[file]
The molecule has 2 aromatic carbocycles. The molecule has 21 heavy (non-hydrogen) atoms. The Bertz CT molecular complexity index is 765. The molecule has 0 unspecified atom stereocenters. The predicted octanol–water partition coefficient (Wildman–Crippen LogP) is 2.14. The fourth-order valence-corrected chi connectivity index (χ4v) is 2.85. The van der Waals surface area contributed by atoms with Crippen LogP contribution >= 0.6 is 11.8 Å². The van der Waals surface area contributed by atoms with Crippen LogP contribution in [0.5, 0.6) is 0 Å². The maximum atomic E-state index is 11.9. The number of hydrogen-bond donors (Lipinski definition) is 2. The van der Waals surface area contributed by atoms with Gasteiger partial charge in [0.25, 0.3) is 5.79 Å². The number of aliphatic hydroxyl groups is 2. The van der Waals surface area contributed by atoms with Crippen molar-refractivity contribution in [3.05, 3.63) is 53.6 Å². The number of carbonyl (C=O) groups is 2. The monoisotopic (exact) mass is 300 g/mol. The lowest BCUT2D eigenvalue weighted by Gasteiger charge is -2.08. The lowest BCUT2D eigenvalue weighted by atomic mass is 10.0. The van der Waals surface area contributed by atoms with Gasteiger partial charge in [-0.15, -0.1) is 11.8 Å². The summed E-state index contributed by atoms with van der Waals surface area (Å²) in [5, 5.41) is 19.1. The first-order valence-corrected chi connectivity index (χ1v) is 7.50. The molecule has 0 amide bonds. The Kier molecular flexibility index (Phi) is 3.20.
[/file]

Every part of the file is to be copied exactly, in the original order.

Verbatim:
The molecule has 2 aromatic carbocycles. The molecule has 21 heavy (non-hydrogen) atoms. The Bertz CT molecular complexity index is 765. The molecule has 0 unspecified atom stereocenters. The predicted octanol–water partition coefficient (Wildman–Crippen LogP) is 2.14. The fourth-order valence-corrected chi connectivity index (χ4v) is 2.85. The van der Waals surface area contributed by atoms with Crippen LogP contribution >= 0.6 is 11.8 Å². The van der Waals surface area contributed by atoms with Crippen LogP contribution in [0.5, 0.6) is 0 Å². The maximum atomic E-state index is 11.9. The number of hydrogen-bond donors (Lipinski definition) is 2. The van der Waals surface area contributed by atoms with Gasteiger partial charge in [0.25, 0.3) is 5.79 Å². The number of aliphatic hydroxyl groups is 2. The van der Waals surface area contributed by atoms with Crippen molar-refractivity contribution in [3.05, 3.63) is 53.6 Å². The number of carbonyl (C=O) groups is 2. The monoisotopic (exact) mass is 300 g/mol. The lowest BCUT2D eigenvalue weighted by Gasteiger charge is -2.08. The lowest BCUT2D eigenvalue weighted by atomic mass is 10.0. The van der Waals surface area contributed by atoms with Gasteiger partial charge in [-0.15, -0.1) is 11.8 Å². The summed E-state index contributed by atoms with van der Waals surface area (Å²) in [5, 5.41) is 19.1. The first-order valence-corrected chi connectivity index (χ1v) is 7.50. The molecule has 0 amide bonds. The Kier molecular flexibility index (Phi) is 3.20.